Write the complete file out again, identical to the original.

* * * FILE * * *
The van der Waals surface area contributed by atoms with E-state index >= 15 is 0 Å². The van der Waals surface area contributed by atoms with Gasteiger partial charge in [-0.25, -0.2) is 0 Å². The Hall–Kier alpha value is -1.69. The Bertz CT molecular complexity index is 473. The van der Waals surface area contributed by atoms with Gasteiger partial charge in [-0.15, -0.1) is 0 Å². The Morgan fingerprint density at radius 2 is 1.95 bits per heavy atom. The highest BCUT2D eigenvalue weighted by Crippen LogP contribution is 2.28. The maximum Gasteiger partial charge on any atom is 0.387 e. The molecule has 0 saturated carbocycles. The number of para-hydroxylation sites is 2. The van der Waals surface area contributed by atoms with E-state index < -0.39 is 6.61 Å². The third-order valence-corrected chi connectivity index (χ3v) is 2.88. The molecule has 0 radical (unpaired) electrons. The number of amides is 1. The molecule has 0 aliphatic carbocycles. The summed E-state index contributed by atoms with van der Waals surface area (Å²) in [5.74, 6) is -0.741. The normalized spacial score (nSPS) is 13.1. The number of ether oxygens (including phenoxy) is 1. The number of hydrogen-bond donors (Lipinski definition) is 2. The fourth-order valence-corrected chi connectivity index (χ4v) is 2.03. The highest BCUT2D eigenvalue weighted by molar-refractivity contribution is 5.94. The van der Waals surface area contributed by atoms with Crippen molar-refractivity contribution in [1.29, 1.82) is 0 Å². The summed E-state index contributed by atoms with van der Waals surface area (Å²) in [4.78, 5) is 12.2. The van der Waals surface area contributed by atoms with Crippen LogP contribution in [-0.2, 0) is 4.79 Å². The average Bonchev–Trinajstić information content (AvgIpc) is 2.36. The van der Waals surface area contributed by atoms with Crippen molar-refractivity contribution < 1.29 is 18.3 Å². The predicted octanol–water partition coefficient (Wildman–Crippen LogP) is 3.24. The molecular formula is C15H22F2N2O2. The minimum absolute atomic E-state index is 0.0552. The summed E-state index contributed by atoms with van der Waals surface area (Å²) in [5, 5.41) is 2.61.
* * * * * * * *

The van der Waals surface area contributed by atoms with E-state index >= 15 is 0 Å². The van der Waals surface area contributed by atoms with Gasteiger partial charge in [-0.25, -0.2) is 0 Å². The Hall–Kier alpha value is -1.69. The Bertz CT molecular complexity index is 473. The van der Waals surface area contributed by atoms with Gasteiger partial charge in [-0.15, -0.1) is 0 Å². The Morgan fingerprint density at radius 2 is 1.95 bits per heavy atom. The highest BCUT2D eigenvalue weighted by Crippen LogP contribution is 2.28. The maximum Gasteiger partial charge on any atom is 0.387 e. The molecule has 0 saturated carbocycles. The number of para-hydroxylation sites is 2. The van der Waals surface area contributed by atoms with E-state index < -0.39 is 6.61 Å². The third-order valence-corrected chi connectivity index (χ3v) is 2.88. The molecule has 0 radical (unpaired) electrons. The number of amides is 1. The molecule has 0 aliphatic carbocycles. The summed E-state index contributed by atoms with van der Waals surface area (Å²) in [5.74, 6) is -0.741. The normalized spacial score (nSPS) is 13.1. The number of ether oxygens (including phenoxy) is 1. The number of hydrogen-bond donors (Lipinski definition) is 2. The fourth-order valence-corrected chi connectivity index (χ4v) is 2.03. The highest BCUT2D eigenvalue weighted by molar-refractivity contribution is 5.94. The van der Waals surface area contributed by atoms with Crippen molar-refractivity contribution in [1.29, 1.82) is 0 Å². The summed E-state index contributed by atoms with van der Waals surface area (Å²) in [4.78, 5) is 12.2. The van der Waals surface area contributed by atoms with Crippen LogP contribution in [-0.2, 0) is 4.79 Å². The average Bonchev–Trinajstić information content (AvgIpc) is 2.36. The van der Waals surface area contributed by atoms with Crippen molar-refractivity contribution < 1.29 is 18.3 Å². The predicted octanol–water partition coefficient (Wildman–Crippen LogP) is 3.24. The molecular formula is C15H22F2N2O2. The minimum absolute atomic E-state index is 0.0552. The summed E-state index contributed by atoms with van der Waals surface area (Å²) in [5, 5.41) is 2.61.